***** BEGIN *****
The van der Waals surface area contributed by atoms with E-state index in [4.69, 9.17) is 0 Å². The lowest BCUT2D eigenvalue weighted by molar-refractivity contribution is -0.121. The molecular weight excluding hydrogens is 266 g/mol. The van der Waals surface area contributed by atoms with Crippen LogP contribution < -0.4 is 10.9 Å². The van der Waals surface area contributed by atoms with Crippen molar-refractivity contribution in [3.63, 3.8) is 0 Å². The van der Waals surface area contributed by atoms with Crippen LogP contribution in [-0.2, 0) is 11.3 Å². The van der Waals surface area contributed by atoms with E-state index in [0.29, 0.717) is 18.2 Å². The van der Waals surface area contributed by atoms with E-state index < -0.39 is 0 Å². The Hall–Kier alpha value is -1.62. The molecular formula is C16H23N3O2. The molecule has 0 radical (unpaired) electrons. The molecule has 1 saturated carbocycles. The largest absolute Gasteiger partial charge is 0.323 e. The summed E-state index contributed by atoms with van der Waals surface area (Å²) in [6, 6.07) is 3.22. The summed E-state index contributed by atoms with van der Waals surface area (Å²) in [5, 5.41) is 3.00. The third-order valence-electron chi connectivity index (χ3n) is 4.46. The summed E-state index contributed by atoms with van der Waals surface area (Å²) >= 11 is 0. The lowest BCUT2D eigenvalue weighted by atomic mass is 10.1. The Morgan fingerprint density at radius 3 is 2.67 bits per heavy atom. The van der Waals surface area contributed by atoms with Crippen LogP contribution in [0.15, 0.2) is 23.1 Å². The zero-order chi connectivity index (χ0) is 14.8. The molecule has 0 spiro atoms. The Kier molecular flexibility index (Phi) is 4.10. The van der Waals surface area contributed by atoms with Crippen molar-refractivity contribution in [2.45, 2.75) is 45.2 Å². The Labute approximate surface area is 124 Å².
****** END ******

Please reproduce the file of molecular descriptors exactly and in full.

The van der Waals surface area contributed by atoms with E-state index in [4.69, 9.17) is 0 Å². The lowest BCUT2D eigenvalue weighted by molar-refractivity contribution is -0.121. The molecular weight excluding hydrogens is 266 g/mol. The van der Waals surface area contributed by atoms with Crippen LogP contribution < -0.4 is 10.9 Å². The van der Waals surface area contributed by atoms with Crippen molar-refractivity contribution in [3.63, 3.8) is 0 Å². The van der Waals surface area contributed by atoms with Crippen LogP contribution in [-0.2, 0) is 11.3 Å². The van der Waals surface area contributed by atoms with E-state index in [0.29, 0.717) is 18.2 Å². The van der Waals surface area contributed by atoms with E-state index < -0.39 is 0 Å². The Hall–Kier alpha value is -1.62. The molecular formula is C16H23N3O2. The molecule has 0 radical (unpaired) electrons. The molecule has 1 saturated carbocycles. The largest absolute Gasteiger partial charge is 0.323 e. The summed E-state index contributed by atoms with van der Waals surface area (Å²) in [6, 6.07) is 3.22. The summed E-state index contributed by atoms with van der Waals surface area (Å²) in [5, 5.41) is 3.00. The third-order valence-electron chi connectivity index (χ3n) is 4.46. The summed E-state index contributed by atoms with van der Waals surface area (Å²) >= 11 is 0. The lowest BCUT2D eigenvalue weighted by atomic mass is 10.1. The Morgan fingerprint density at radius 3 is 2.67 bits per heavy atom. The van der Waals surface area contributed by atoms with Crippen LogP contribution in [0.15, 0.2) is 23.1 Å². The zero-order chi connectivity index (χ0) is 14.8. The molecule has 0 spiro atoms. The Kier molecular flexibility index (Phi) is 4.10. The van der Waals surface area contributed by atoms with Crippen molar-refractivity contribution in [2.45, 2.75) is 45.2 Å². The Labute approximate surface area is 124 Å².